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Ducks

We added ducks to our farm in April 2010. (Male ducks are called "drakes," female ducks are called "ducks" or occasionally hens, and only females quack). We started off with twelve, and have eight left as of 14 April 2011, plus eleven new ducklings from Holderreads. We've lost a few to predators, unfortunately.

Welsh Harelquin

listed as "Critical" on ALBC's Conservation Priority list .

This duck originated from a mutation in the Khaki Campbell breed, a khaki-brown colored duck. It is a light breed layer of white or greenish eggs, and was developed in 1949 in Wales. They are known to produce 275-350 eggs per year and are calmer birds than the Campbells, although some Harlequins are slightly more prone to flying than Campbells.

We will breed these ducks and sell surplus ducklings as pets, layers, or pairs/trios for breeding.

We currently have one drake and two ducks. Not all that remain are from Holderread's Waterfowl. We tentatively plan to order several more from Holderread's in 2012.

Silver Appleyard

listed as "Critical" on ALBC's Conservation Priority list .

The Silver Appleyard was developed in Britain before the start of World War II by Reginald Appleyard, a widely known breeder of domestic waterfowl. He was trying to produce "The Ideal Duck," and it would almost appear that he was successful. Successful, that is, if one is looking for a production duck rather than strictly ornamental.

The drakes are quick to mature and make fine table fowl. The 7-8 pound duck is an excellent layer of large white eggs. The duck is silvery-white with a heavy flecking of fawn on her back. The 8-9 pound drake has a beetle green head and neck and his throat is white with fawn markings. Add to this his silver-white neck ring, breast, wing coverts, and tail tip and you have a very handsome bird. Beak should be yellow, legs and feet orange, and eyes dark hazel.

We may eventually breed this breed, but not likely in 2011.

Stanbridge White (Magpie)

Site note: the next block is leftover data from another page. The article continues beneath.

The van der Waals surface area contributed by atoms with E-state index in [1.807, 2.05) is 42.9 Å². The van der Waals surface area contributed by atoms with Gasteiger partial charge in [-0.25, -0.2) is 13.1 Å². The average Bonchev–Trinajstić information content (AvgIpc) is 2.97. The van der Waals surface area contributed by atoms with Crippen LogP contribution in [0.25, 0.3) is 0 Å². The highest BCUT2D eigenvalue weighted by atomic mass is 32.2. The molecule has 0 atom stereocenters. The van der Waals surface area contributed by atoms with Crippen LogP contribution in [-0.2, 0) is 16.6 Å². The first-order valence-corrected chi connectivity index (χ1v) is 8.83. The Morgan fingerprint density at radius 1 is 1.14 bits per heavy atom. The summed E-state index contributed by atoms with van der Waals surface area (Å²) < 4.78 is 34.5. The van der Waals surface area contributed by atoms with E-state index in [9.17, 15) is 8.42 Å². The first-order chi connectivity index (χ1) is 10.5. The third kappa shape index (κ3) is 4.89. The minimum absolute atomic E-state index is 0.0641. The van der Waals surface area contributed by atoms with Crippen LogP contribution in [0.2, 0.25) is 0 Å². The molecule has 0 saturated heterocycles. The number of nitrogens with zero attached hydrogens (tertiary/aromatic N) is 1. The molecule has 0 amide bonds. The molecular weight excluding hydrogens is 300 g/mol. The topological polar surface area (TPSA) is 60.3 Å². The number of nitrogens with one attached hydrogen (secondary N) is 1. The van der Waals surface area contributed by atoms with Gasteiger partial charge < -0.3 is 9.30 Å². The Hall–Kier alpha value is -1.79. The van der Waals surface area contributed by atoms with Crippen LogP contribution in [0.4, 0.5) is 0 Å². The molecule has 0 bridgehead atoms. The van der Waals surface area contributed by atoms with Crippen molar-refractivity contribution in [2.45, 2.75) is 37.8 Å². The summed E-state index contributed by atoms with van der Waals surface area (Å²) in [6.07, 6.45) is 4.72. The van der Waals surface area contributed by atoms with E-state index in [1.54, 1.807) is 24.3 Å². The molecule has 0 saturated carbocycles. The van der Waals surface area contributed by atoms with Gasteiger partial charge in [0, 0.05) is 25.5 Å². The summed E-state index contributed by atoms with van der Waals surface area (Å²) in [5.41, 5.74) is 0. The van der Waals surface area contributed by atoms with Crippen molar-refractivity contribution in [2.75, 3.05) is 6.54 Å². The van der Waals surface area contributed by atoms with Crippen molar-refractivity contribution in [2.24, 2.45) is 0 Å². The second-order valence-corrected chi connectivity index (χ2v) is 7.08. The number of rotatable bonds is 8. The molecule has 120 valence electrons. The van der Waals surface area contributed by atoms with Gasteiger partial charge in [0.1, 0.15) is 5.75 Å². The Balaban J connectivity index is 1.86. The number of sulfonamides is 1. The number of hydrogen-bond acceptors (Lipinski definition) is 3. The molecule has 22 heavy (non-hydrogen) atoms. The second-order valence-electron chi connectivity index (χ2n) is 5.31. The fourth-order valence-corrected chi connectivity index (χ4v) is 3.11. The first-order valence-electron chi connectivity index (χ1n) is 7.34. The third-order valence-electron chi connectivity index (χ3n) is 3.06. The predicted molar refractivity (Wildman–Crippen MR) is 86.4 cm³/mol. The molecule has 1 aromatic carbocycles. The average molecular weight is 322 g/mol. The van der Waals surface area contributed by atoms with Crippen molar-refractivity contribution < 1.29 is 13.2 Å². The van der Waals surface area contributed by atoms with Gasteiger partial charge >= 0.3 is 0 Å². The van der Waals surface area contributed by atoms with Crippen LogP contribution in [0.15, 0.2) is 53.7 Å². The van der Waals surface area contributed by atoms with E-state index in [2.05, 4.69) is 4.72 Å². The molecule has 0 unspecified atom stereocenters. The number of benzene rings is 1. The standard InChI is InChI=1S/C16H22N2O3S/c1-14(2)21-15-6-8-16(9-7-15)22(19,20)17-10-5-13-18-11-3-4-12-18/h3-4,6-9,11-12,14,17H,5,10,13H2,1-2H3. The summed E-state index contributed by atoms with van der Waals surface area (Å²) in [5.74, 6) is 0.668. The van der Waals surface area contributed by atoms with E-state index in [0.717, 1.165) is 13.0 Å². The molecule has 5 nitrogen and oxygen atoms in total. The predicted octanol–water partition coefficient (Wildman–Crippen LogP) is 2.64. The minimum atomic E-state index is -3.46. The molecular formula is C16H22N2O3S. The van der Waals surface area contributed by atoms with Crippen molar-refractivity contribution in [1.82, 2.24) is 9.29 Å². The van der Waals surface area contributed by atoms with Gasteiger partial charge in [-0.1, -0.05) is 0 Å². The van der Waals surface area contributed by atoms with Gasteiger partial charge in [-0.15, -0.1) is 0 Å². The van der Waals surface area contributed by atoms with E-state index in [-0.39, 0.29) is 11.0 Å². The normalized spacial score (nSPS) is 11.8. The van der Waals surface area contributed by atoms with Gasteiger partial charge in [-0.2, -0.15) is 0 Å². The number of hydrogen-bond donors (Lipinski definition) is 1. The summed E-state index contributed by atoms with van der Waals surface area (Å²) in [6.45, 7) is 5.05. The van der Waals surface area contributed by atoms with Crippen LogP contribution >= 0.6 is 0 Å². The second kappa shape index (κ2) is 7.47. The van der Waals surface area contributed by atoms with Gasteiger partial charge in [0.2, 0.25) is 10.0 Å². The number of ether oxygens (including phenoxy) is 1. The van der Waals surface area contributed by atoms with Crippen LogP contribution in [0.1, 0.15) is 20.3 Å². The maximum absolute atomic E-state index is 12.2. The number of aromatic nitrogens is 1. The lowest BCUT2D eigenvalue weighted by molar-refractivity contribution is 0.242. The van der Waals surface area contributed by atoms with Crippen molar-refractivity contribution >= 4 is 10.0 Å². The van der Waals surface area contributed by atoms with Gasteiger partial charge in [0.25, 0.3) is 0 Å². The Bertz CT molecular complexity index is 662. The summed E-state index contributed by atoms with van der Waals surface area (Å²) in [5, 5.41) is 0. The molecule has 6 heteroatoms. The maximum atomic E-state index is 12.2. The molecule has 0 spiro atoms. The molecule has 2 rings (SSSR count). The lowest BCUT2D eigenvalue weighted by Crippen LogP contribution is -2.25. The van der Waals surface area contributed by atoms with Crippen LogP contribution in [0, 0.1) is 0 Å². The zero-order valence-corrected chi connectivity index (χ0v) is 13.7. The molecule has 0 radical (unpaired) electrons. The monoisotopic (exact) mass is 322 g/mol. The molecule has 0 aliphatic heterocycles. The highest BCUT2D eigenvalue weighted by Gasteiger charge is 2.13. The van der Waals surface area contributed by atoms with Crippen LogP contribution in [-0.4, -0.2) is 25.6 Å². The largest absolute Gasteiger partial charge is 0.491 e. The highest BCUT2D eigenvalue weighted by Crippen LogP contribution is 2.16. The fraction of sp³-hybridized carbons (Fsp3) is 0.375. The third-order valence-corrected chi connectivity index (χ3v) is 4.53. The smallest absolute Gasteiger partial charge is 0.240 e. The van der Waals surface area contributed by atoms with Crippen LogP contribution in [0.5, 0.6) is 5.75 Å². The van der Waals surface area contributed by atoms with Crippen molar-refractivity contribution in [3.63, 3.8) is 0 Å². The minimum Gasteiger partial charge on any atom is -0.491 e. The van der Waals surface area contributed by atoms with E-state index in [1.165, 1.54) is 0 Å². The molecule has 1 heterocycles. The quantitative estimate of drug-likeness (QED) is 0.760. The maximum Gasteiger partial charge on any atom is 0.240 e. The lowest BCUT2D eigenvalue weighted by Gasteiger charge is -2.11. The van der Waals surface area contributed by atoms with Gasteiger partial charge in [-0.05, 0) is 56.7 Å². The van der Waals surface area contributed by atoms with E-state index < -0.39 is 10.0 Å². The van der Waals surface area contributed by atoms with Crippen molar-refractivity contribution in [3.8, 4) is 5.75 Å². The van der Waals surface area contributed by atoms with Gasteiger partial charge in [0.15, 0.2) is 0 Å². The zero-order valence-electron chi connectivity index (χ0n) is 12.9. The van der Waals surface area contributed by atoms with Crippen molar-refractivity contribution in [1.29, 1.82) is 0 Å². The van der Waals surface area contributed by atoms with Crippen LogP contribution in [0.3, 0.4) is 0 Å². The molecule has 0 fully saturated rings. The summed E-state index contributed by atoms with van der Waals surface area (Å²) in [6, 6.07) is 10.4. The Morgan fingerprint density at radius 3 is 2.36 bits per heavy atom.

listed as "Critical" on ALBC's Conservation Priority list .

This strikingly marked Welsh breed is in the APA's Light Class of ducks. The hens are good layers for a general purpose breed. They are good foragers and make a fine table bird. In all other breeds of Magpie, the plumage should be white with two darker colored areas: the back (from the shoulders to the tail) and the very top of the head. Breeding well-marked Magpies is considered a real challenge. Black & White and Blue & White varieties are accepted in the APA Standard. Dun-colored also occur, as well as white, which has been developed into its own breed, the Standbridge White.

We would like to breed our own Stanbridge White. Our hen remains and we have four new ducklings from Holderreads.

Saxony

listed as "Critical" on ALBC's Conservation Priority list .

The Saxony is a German heavy breed of duck -- a dual purpose bird for both eggs and meat. [Saxony is a province in Germany] The drakes are colored somewhat like a faded Mallard, the ducks a soft buff; both have a hint of greyish-blue to their plumage. Males weigh 8 pounds, females around 7.

We will hopefully breed these in 2012 - we have seven new ducklings from Holderreads plus the year-old hen.

We may also obtain some Muscovy ducklings or hatching eggs in 2011. We will not breed them until 2012 or later.

Welsh Harlequin Ducks at Muscovy Duck Central.

Last updated 27 April 2011.